As we paid for section 103 that’s where we wanted to sit, not further away at the back of the arena. The reason she asked us was because someone was sitting in our seats and she didn’t want to ask them to move.
The supervisor appeared and agreed with us and appointed out the person that was not meant to be in our section and instructed the steward to move them.
Initially, the woman refused to move out of the seat, but eventually, she did and we were able to get the seats we paid for.
The view of the stage from Section 103 was great and we were really impressed. The accessible seating bays were raised higher than the rows in front so even when the rows in front of us stood up we were still able to see without any problems.
I didn’t use the accessible toilet at Sheffield Arena, so I’m not able to comment on the accessibility from a wheelchair user’s perspective.
However, the arena’s website has an accessibility section with information on the number and location of the accessible toilets.
There is also a changing facility with a height-adjustable adult-sized changing bench and a tracking hoist system located at Entry B, but it’s unclear if this is just a changing room or a changing places toilet (I’m still awaiting clarification).
At the risk of sounding over the top, The 1975 at Sheffield were absolutely INCREDIBLE. The BEST show I have ever been too and that is saying a lot. I didn’t think they would be able to top their Glasgow show at The SSE Hydro two weeks before, but I was so wrong.
The 1975 were on another level in Sheffield. Maybe because it was the last show on their blockbuster UK tour or maybe the energy from the crowd was different. Whatever it was, it was amazing!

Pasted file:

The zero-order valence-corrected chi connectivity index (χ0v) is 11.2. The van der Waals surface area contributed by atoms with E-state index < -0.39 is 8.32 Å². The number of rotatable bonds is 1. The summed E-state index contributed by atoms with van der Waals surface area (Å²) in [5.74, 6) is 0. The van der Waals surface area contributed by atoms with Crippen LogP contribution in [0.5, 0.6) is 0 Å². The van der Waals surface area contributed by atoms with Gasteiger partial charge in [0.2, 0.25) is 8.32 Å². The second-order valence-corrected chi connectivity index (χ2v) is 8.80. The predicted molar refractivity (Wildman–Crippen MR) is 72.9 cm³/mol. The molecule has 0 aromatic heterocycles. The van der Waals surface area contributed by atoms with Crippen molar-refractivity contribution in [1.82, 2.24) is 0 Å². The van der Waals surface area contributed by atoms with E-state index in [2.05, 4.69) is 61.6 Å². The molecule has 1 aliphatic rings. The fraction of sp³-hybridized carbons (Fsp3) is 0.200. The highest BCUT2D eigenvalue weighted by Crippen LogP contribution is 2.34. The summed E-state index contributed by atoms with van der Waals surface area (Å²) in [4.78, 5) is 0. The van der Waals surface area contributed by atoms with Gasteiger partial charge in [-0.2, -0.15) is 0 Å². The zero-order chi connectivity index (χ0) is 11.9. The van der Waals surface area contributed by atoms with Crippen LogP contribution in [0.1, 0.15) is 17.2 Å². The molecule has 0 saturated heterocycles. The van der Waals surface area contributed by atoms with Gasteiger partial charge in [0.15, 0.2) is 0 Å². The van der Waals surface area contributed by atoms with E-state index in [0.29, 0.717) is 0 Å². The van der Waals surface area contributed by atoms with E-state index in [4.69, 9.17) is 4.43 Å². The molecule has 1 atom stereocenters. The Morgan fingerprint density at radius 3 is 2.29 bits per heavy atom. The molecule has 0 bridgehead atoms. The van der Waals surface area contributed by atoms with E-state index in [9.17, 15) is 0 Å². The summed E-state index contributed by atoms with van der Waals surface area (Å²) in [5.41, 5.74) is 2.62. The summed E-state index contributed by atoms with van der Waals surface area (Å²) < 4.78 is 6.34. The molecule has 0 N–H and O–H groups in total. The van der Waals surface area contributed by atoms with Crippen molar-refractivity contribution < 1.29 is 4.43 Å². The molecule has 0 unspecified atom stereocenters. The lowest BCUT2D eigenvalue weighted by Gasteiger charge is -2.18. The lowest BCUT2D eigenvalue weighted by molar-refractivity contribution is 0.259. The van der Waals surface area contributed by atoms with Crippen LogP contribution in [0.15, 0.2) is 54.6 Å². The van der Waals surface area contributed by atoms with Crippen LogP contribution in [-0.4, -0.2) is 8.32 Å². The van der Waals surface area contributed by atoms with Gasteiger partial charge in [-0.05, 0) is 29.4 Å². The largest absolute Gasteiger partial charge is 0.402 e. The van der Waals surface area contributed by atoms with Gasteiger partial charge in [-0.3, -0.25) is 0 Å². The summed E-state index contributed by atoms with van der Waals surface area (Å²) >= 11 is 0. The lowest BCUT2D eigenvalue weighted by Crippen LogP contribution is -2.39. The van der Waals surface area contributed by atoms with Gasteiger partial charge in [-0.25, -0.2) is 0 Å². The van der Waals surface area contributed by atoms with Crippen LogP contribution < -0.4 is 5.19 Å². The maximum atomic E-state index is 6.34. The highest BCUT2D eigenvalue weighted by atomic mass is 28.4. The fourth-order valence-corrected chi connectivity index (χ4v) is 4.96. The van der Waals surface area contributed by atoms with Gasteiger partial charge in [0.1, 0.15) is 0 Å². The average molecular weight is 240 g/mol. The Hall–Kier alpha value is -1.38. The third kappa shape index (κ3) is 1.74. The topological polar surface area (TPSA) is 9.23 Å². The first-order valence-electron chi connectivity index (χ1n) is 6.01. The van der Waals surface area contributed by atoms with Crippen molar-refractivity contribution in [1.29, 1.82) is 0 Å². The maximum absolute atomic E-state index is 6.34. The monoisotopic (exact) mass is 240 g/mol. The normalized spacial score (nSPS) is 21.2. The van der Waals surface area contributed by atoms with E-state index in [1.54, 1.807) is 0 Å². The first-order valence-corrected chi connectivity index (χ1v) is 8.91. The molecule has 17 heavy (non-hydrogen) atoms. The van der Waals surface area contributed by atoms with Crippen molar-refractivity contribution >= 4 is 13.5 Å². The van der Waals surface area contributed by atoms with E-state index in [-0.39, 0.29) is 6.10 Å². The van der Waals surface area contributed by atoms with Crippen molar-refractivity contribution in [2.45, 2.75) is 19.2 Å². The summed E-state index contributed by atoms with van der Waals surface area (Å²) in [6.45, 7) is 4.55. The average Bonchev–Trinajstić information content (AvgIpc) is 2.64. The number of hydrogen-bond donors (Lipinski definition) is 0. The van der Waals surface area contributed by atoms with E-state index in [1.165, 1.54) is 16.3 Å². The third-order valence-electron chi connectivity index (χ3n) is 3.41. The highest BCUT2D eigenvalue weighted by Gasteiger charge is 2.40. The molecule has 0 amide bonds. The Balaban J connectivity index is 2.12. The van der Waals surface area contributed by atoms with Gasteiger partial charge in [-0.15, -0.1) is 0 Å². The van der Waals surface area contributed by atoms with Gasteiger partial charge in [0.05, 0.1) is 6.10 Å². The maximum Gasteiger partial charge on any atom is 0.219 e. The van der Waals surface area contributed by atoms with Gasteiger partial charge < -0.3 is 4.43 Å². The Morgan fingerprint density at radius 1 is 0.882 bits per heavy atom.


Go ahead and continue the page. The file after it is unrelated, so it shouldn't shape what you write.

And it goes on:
Frontman, Matt Healy was dressed in blue overalls while the rest of the band wore smart shirts. They opened the show with upbeat tracks “Give Yourself a Try”, “Love Me”, “TOOTIMETOOTIMETOOTIME” before going into mellower songs like “A Change of Heart”, “Loving Someone” and “Fallingforyou”. The last section of the show featured more big hits like “Love It If We Made It”, “Girls” and “Sex”.
Everything about the show was amazing. The best show we’ve been to in terms of the stage and lights show. There was even a travellator across the front of the stage which Matt walked and danced across. I can’t describe how much I enjoyed this show.
I’ve been on a high ever seen I saw them in Sheffield and I cannot wait to see them again in August at Glasgow Summer Sessions.
What Is It Like To Attend Sheffield Arena In A Wheelchair?
Here is my Sheffield vlog from our road trip and if you would like to see what it was like to attend the Sheffield Arena in my wheelchair, skip to 12:26 in the video. From disabled parking, entering the arena, lift access to finding our accessible seating bay to the view from the accessible area. Bonus footage featuring the incredible The 1975.
Sheffield Arena is a fantastic venue for accessibility and I was very impressed with the level of access. I found the process of booking accessible tickets and disabled parking easy and stress-free. The disabled parking is only a very short distance to the entrance and once inside there is a lift to the concourse level.
The accessible seating bays provide a great view of the stage without any restrictions. The 1975 were the icing on the cake and if you ever get the chance to see them live…DO it! You will not be disappointed. We will definitely return to Sheffield Arena in the future.
Have you been to Sheffield Arena before? How did you find accessibility in and around the arena?